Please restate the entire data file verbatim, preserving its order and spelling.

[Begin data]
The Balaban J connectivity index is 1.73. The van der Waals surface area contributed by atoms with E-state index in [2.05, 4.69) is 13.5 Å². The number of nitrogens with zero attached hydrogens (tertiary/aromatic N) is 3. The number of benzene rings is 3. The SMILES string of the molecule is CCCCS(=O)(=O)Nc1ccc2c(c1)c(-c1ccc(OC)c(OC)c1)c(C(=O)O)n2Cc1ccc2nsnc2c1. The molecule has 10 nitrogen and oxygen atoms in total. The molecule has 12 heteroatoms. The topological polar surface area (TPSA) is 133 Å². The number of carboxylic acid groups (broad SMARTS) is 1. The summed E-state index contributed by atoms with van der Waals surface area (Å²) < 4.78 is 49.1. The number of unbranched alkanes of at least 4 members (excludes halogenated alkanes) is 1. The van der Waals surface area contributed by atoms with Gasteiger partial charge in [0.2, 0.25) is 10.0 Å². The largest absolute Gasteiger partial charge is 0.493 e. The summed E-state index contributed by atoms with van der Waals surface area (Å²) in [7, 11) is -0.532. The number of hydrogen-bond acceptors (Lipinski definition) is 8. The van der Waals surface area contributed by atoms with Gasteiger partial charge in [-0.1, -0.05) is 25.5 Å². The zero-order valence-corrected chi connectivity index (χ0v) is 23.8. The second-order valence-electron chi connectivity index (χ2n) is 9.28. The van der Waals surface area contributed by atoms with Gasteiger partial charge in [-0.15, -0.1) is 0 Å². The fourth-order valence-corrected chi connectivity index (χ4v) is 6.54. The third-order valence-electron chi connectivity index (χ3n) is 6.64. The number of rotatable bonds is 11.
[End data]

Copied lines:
The Balaban J connectivity index is 1.73. The van der Waals surface area contributed by atoms with E-state index in [2.05, 4.69) is 13.5 Å². The number of nitrogens with zero attached hydrogens (tertiary/aromatic N) is 3. The number of benzene rings is 3. The SMILES string of the molecule is CCCCS(=O)(=O)Nc1ccc2c(c1)c(-c1ccc(OC)c(OC)c1)c(C(=O)O)n2Cc1ccc2nsnc2c1. The molecule has 10 nitrogen and oxygen atoms in total. The molecule has 12 heteroatoms. The topological polar surface area (TPSA) is 133 Å². The number of carboxylic acid groups (broad SMARTS) is 1. The summed E-state index contributed by atoms with van der Waals surface area (Å²) < 4.78 is 49.1. The number of unbranched alkanes of at least 4 members (excludes halogenated alkanes) is 1. The van der Waals surface area contributed by atoms with Gasteiger partial charge in [0.2, 0.25) is 10.0 Å². The largest absolute Gasteiger partial charge is 0.493 e. The summed E-state index contributed by atoms with van der Waals surface area (Å²) in [7, 11) is -0.532. The number of hydrogen-bond acceptors (Lipinski definition) is 8. The van der Waals surface area contributed by atoms with Gasteiger partial charge in [-0.1, -0.05) is 25.5 Å². The zero-order valence-corrected chi connectivity index (χ0v) is 23.8. The second-order valence-electron chi connectivity index (χ2n) is 9.28. The van der Waals surface area contributed by atoms with Gasteiger partial charge in [-0.15, -0.1) is 0 Å². The fourth-order valence-corrected chi connectivity index (χ4v) is 6.54. The third-order valence-electron chi connectivity index (χ3n) is 6.64. The number of rotatable bonds is 11.